How digital innovations enables carbon capture long-term

By Ron Beck, Senior Director, Solutions Marketing, AspenTech
Ron Beck, Senior Director, Solutions Marketing, AspenTech, shares insights to back the UN’s climate plans and how carbon capture is enabled by digital

The UN’s climate science panel estimates carbon removal technologies must increase 1,300-fold by 2050 if the world is to limit temperature rises to within two per cent. Given this urgency it is positive to see that the number of announced carbon capture projects has exponentially grown in recent years, with 35 commercial installations — including many in Europe — in operation or under construction, and more than 200 others in development, including several at very large scale.  

Europe took an early lead, with several North Sea projects announced and the groundbreaking Technology Centre Mongstad technology test centre in Norway.  North America has overtaken Europe, though, in the past 24 months, spurred by major investments by mega majors Exxon Mobil and Chevron, and by the world’s largest initiative, Oxy's 1PointFive initiative to implement 70 to 130 carbon capture sites by 2035, and associated carbon utilisation facilities for CO2 conversion to chemicals.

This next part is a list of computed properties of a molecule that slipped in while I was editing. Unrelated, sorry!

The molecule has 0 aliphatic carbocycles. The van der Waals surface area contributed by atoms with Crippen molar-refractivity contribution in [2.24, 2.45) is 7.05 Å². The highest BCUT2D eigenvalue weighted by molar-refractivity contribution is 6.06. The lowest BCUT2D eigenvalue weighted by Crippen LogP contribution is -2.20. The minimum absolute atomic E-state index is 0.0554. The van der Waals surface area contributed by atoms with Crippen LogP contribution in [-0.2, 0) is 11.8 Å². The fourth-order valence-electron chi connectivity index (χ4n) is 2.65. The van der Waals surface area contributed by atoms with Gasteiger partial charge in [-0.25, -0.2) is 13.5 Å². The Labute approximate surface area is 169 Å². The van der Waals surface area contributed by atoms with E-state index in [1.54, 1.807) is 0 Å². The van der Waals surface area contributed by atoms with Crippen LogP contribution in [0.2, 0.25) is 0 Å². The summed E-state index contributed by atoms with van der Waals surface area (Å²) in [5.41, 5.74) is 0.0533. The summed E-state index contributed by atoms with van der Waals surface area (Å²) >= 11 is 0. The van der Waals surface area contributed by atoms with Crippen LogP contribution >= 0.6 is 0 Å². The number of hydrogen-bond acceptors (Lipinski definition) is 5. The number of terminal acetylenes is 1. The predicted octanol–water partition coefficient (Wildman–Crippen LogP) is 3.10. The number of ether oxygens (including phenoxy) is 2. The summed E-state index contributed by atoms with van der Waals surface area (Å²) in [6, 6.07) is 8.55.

We are seeing two main types of carbon capture systems emerging. Firstly, point-source systems remove CO2 from industrial flue gases before it enters the atmosphere. The second approach is direct air capture (DAC), which removes CO2 directly from the atmosphere using large fans and chemistry.

This addresses CO2  at a far lower concentration than point source carbon capture, but whereas CCS could enable a company to hit zero emissions, DAC could, by removing more carbon that a company emits, give it a lower-then-zero profile, which is what the UN terms “carbon removal”. The technologies underlying both have become progressively more efficient and can give businesses a 20% reduction in emissions. 

Digital transformation to decarbonise industries

Once captured, the CO2 can be compressed and transported (typically by pipeline but sometimes by vessel) to other locations for carbon storage and utilisation (CCUS), or injected directly  into underground storage sites for storage. According to estimates,  projects already  announced globally have potential capacity to eventually remove 550 million tonnes of CO2 from the atmosphere a year, with an annual value of more than US$50bn.

Currently, however, carbon capture is expensive. The transport, storage and monitoring of captured carbon (sequestered in former North Sea oil and gas fields, for example) are all challenging. For the time being, taxes, subsidies and carbon offsets render the costs acceptable, but for long term viability, embedding digital technology is likely to lead to economic breakthroughs.

Asset intensive businesses can start by using digitally-driven software analytics to identify which part of their processes or which assets are responsible for their most significant CO2 emissions and able to be abated.

These are vital insights. It is only once an organisation knows where the most emissions come from that it can employ digital predictive models to explore the options for reductions and economically ranking them, using insights that support effective real-time decisions.